Another common myth maintains that spaying or neutering causes obesity. This is absolutely false. Any pet, neutered or not, will gain weight if it is over fed relative to its energy requirements. The surgical procedure may slightly slow the pet’s metabolism, as will normal aging, and it will then burn calories off more slowly; therefore, it may require less food. Keep in mind the surgery doesn’t cause the weight gain, eating too much does and you have control over that.
Let us explore four typical settings veterinarians encounter when presented with a dog that is overweight. See if any of these sound familiar! The quotes are the usual responses pet owners give us when we politely suggest that "perhaps your pet would benefit by losing some weight.
Type I: THE NIBBLER: "But doctor, she hardly eats a thing."
This dog probably has food out for him/her all day and nibbles a little at a time. When dinner time comes and the pet picks at the leftovers, it will take the choicest morsels, leave the rest, and still appear not to have eaten very much. However over a 24-hour period "THE NIBBLER'S" total calorie intake is excessive and it gains weight.
Type II: THE BEGGAR: "But doctor, this rascal won’t keep quiet unless she gets her treats. And she won’t go to sleep at night until she gets her little dish of ice cream."
What has happened here is that the pet has discovered that the more noise and fussing it produces the more likely it is to be rewarded for this behavior. The owner finally "gives in" to keep the pet quiet and the pet sees the food as a reward. In effect the owner is training "The Beggar" by rewarding his/her behavior. It turns into a fun game but the dog’s health may suffer if obesity is the result.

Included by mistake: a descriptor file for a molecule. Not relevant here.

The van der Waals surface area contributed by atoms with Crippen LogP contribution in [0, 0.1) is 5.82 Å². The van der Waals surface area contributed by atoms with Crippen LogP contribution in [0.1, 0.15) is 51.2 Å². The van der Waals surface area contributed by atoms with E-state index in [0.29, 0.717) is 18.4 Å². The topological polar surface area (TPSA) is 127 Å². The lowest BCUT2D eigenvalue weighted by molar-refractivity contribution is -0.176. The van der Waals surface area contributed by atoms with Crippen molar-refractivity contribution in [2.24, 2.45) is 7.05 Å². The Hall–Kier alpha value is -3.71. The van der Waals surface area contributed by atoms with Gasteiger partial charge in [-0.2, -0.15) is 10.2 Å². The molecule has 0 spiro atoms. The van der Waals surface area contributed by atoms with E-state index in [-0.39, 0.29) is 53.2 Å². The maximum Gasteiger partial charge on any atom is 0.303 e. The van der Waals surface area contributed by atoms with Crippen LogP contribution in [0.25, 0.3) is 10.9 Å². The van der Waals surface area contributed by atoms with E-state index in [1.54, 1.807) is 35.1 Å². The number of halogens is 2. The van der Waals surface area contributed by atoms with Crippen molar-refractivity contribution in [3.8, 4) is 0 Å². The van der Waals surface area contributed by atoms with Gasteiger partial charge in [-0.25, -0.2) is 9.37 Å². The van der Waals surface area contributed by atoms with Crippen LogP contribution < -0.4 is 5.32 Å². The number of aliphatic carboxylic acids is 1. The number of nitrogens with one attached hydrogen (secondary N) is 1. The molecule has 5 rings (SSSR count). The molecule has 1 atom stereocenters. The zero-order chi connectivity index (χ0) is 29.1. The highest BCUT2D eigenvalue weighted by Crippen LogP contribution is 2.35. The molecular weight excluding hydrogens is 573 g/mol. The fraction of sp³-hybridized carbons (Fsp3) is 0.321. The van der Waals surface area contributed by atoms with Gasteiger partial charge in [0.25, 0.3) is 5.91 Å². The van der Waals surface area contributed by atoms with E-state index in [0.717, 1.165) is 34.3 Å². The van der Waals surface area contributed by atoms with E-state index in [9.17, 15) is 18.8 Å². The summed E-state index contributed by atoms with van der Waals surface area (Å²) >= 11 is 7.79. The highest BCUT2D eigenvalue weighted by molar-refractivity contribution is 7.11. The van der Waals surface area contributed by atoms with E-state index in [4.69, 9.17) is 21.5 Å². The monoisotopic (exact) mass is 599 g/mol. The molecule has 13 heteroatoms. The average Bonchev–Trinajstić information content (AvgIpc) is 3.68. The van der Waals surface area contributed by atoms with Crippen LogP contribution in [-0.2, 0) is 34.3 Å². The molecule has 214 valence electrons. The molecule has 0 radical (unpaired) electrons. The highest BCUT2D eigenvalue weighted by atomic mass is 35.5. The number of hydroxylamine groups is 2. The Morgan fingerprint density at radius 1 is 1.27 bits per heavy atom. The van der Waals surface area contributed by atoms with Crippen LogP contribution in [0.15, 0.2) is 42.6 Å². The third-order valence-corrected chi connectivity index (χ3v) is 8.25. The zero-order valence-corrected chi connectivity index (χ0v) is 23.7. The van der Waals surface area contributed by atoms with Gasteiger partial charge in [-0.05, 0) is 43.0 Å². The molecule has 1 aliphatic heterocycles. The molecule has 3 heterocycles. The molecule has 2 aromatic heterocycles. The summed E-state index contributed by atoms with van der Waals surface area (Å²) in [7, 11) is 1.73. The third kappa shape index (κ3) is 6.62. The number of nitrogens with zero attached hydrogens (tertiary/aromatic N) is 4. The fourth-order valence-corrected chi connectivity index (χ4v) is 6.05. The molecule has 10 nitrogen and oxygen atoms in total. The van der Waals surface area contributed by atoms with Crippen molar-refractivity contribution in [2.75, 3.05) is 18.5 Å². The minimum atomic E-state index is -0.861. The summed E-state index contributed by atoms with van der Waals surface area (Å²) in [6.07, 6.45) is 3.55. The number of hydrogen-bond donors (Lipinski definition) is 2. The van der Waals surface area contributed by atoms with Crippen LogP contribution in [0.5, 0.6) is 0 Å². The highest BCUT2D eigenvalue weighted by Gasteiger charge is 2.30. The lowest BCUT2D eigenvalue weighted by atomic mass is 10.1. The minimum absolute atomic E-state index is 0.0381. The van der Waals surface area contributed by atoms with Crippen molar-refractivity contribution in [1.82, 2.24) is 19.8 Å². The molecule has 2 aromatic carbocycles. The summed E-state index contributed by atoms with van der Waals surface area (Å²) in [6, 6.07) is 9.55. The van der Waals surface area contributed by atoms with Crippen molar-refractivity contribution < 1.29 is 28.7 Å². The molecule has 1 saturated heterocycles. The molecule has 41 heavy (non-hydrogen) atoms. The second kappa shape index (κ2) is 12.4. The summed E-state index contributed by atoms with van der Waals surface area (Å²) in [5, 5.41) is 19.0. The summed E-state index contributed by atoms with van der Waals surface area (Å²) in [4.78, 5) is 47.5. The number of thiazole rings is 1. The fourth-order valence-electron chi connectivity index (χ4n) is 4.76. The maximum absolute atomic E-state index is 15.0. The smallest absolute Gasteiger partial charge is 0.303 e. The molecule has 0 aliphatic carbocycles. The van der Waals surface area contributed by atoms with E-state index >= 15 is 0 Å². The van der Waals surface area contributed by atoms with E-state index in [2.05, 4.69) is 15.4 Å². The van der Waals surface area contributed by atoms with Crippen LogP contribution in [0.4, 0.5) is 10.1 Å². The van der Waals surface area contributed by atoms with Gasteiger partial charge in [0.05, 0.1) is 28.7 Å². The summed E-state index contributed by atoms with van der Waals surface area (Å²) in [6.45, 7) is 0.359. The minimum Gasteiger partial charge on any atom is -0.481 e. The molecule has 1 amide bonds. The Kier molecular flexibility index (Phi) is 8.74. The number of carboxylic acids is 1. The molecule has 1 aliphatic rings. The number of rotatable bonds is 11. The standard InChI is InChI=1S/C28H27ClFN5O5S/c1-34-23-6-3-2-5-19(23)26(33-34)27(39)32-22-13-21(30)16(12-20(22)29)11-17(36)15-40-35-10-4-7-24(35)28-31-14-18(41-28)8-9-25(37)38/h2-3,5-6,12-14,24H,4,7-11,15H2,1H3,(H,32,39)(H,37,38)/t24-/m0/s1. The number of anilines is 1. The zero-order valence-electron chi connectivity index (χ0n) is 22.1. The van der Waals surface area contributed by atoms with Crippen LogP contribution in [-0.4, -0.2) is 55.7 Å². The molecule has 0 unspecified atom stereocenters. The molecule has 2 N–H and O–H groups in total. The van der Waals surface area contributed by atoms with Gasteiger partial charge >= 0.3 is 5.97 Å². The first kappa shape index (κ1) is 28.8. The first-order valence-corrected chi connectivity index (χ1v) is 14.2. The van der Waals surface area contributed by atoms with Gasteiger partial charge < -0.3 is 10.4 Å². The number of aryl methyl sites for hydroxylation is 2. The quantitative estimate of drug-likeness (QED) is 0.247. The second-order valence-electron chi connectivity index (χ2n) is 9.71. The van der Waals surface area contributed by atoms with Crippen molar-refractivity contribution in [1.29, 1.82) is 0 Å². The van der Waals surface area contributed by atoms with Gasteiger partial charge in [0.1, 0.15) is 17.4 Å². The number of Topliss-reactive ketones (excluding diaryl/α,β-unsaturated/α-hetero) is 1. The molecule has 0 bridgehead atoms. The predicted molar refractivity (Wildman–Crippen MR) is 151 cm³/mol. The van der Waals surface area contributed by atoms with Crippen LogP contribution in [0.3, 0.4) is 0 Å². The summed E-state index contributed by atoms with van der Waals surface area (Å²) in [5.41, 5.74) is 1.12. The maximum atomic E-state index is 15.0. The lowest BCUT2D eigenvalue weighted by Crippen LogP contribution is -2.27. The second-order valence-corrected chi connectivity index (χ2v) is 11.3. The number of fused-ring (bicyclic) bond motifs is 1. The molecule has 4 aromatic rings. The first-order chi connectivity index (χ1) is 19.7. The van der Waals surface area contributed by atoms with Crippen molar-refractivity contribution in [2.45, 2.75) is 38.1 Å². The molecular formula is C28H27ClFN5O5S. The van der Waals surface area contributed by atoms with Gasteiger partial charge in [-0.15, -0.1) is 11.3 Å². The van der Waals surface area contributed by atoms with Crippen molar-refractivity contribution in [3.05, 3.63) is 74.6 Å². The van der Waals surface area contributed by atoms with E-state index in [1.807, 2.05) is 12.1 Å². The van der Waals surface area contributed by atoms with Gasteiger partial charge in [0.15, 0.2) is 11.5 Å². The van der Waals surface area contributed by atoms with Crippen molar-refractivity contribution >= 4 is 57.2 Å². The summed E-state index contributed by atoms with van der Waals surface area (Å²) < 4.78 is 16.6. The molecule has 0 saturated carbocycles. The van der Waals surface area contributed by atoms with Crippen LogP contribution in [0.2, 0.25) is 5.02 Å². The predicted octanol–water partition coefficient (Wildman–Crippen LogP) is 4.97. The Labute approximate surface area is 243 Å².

Type III: THE GOOD DOG: "But doctor, she’s such a good dog we don’t want her to go hungry."
This dog became overweight because the owner’s signal of affection for their pet has focused on feeding. (Usually each family member secretly offers treats to the pet … and doesn't know the other family members are doing exactly the same thing!) It is an understandable trait but unfortunately for the dog it can be a case of too much of a good thing. The owners' method of showing affection should be directed more toward physical activity than feeding. Think "FETCH" not "FOOD"!
Type IV: THE GOURMET DOG: "But doctor, she just refuses to eat dog food." In this case the dog has trained the owners to feed her such things as chicken, liver, ice cream, cookies, etc.
Although most table scraps are just fine to feed (if you are unsure, just call us), this dog has been given a choice of what to eat and has chosen certain people food. If a child is given a choice she would probably choose cake and candy over vegetables.
Remember obesity can lead to a number of illnesses including:
Insulin Resistance and Type 2 Diabetes
High Blood Pressure
Heart and Respiratory Disease
Cranial Cruciate Ligament Injury
Many Forms of Cancer
Decreased life expectancy (up to 2.5 years)
If your pet is overweight it should be examined for heart, thyroid or other metabolic disorders. A detailed history should be taken with emphasis on frequency of exercise, amount and type of food being provided and other parameters relative to calorie requirements. If you are concerned about your pet’s weight, Dr. Bernie can help! Give us a call at 860-554-5588.